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Details of Grant 

EPSRC Reference: EP/K040405/1
Title: Experimental and numerical investigation of pluvial flood flows and pollutant transport at and between system interface points
Principal Investigator: Shucksmith, Dr JD
Other Investigators:
Kesserwani, Dr G Brevis, Dr W Saul, Professor AJ
Researcher Co-Investigators:
Project Partners:
Department: Civil and Structural Engineering
Organisation: University of Sheffield
Scheme: Standard Research
Starts: 01 September 2014 Ends: 28 February 2018 Value (£): 532,435
EPSRC Research Topic Classifications:
Environment & Health Water Engineering
EPSRC Industrial Sector Classifications:
Water
Related Grants:
EP/K040995/1
Panel History:
Panel DatePanel NameOutcome
26 Feb 2014 Engineering Prioritisation Meeting 26th February 2014 Announced
Summary on Grant Application Form
The 2007 flood events in the UK were estimated to have had an economic cost of £3.2billion and resulted in 13 deaths. The frequency and magnitude of flood events has been forecast to increase due to the impacts of climate change, urbanisation and the deterioration of wastewater infrastructure. In the last summer period alone Newcastle, Manchester, Belfast and many other UK towns and cities have experienced significant pluvial flooding events. To mitigate these effects urban flooding hydraulic models have been developed which characterise the flow in the sewer system, overland flow in the urban catchment, and the exchange of flow between these systems so as to identify those areas which are most at risk of flooding. Such models are used by local authorities and water companies to identify areas for flood mitigation work, such as prioritising investment to improve drainage infrastructure, taking measures to reduce storm water runoff and raising the awareness of residents.

However the accuracy such models is inherently difficult to verify due to the difficultly of acquiring reliable data during flood events, e.g. it is not feasible to be sure that the modelled flow paths and velocities are accurately predicted at the time of the flood event. Similarly, but more complexly, it is not currently possible to quantify the transport of potentially dangerous faecal contaminants from the sewer networks to residential areas in flood events, and hence to assess the risk to health of flood waters. Previous sampling of flood waters has shown that this health risk may be significant. The behaviour of interaction points (e.g. manholes) is critical to the transfer of such flow and pollution between sewer and surface, but the hydraulic behaviour at such interfaces is especially difficult to quantify due to the complex nature of the flow.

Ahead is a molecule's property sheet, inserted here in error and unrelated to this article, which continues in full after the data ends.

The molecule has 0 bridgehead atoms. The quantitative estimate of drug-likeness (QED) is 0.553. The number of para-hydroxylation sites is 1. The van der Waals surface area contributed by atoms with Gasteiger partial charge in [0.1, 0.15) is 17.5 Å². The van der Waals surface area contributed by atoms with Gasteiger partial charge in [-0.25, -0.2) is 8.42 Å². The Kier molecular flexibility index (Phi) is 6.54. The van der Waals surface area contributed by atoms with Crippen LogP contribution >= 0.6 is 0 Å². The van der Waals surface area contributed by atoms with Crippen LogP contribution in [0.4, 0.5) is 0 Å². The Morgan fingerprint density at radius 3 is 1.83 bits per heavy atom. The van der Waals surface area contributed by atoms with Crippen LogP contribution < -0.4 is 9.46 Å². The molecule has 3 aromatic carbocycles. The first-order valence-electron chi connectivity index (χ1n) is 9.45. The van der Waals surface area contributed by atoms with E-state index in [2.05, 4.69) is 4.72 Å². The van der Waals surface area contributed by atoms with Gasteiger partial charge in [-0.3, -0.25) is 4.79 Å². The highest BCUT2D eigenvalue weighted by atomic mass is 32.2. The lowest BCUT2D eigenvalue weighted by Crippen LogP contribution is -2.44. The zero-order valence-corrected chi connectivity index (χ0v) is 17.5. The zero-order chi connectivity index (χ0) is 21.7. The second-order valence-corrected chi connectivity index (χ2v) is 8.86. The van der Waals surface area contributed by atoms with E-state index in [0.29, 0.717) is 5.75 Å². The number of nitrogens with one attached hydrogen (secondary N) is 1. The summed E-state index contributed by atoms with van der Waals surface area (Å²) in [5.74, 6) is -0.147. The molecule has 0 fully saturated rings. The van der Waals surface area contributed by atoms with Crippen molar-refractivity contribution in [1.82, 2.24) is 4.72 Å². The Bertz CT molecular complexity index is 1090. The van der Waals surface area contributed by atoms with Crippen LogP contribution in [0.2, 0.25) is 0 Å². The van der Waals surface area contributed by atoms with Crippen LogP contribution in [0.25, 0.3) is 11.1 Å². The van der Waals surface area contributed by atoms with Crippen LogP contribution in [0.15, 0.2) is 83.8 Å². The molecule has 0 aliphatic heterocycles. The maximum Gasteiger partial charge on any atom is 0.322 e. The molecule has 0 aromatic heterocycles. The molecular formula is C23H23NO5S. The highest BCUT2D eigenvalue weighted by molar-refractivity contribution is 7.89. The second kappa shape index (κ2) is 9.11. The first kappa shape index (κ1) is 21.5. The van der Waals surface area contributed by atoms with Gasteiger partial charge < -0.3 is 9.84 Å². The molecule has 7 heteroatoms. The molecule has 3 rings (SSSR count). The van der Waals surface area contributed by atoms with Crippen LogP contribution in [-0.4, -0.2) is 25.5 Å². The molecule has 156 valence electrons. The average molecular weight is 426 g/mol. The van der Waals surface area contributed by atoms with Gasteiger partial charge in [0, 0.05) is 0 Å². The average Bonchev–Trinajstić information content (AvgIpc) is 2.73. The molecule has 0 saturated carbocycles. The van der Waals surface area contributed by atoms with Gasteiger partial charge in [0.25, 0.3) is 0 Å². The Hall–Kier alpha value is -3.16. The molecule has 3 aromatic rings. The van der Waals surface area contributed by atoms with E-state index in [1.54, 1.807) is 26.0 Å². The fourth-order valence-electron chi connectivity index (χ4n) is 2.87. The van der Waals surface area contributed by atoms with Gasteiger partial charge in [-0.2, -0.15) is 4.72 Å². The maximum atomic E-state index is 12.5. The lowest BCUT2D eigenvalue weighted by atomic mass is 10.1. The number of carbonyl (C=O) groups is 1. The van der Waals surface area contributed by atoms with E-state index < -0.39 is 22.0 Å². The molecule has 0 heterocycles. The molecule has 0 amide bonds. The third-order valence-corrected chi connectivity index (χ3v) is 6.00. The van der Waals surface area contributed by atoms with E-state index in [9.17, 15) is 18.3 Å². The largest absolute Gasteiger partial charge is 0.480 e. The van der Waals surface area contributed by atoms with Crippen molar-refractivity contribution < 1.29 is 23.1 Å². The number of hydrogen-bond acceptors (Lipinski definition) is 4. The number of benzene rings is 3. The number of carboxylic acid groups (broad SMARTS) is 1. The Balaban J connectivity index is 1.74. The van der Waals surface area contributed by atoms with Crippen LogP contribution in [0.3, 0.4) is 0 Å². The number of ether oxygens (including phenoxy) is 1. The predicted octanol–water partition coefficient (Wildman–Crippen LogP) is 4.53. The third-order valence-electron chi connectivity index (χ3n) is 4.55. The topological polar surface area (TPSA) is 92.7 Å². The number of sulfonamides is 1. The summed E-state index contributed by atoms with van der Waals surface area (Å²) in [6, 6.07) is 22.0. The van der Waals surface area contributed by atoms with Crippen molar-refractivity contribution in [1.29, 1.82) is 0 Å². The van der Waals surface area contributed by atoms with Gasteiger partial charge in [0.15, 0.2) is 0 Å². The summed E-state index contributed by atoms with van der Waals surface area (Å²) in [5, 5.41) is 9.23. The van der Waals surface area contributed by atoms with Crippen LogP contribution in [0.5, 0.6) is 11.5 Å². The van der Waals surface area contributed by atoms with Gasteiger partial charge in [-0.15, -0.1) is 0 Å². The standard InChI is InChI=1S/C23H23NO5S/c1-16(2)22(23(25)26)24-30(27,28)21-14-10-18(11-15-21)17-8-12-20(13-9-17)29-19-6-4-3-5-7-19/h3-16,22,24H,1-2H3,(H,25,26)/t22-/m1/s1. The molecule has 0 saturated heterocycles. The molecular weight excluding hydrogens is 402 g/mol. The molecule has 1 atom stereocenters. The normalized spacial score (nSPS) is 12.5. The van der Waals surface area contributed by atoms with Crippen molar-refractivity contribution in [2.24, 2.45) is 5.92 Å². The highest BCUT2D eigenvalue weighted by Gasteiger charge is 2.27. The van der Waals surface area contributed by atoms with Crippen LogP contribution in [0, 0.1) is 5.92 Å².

This proposal seeks to better understand these interactive processes within a unique scale model facility at the University of Sheffield that combines the flow in a below ground sewer system with the shallow water surface flows over the catchment, linked by a number of manholes. The overall aim of the research is to improve the verification process of urban flood models, to provide detailed measurements and a more accurate understanding of the hydraulic characteristics of interaction points, to quantify surface flow paths and to advance the modelling capability to the spread of pollutants from sewer systems within the surface flow. The outcome will be a significantly enhanced modelling capability for urban flood flows and a much improved understanding of flood risk in urban areas. This will be achieved by a detailed programme of experimental testing using the facility at Sheffield, coupled with state of the art modelling work to calibrate, improve and verify urban flood models. The proposal enjoys the support and engagement of leading developers of urban flood models in the UK (Innovyze, Microdrainage), as well as consultants, water companies and a local authority. This partnership will ensure that the research findings are incorporated into the latest modelling approaches and are utilised to improve flood risk evaluation in the UK.

As well as advancing existing models that predict flood extent and depth, it is seen as important and ambitious to extend models to predict of mass transport, which will enable quality and potential health implications of flooding to be better established. In addition, to develop these aspects further, there is also significant value in extending the work proposed to include characterising the transport of sediments from sewers to surface flow in flood conditions. This would be of scientific and practical value as contaminants that pose a significant health risk are often attached to sewer sediments. The department has therefore agreed to provide scholarship which will use the facility to study the transport of sediments, further expanding the value of the proposed work.

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Organisation Website: http://www.shef.ac.uk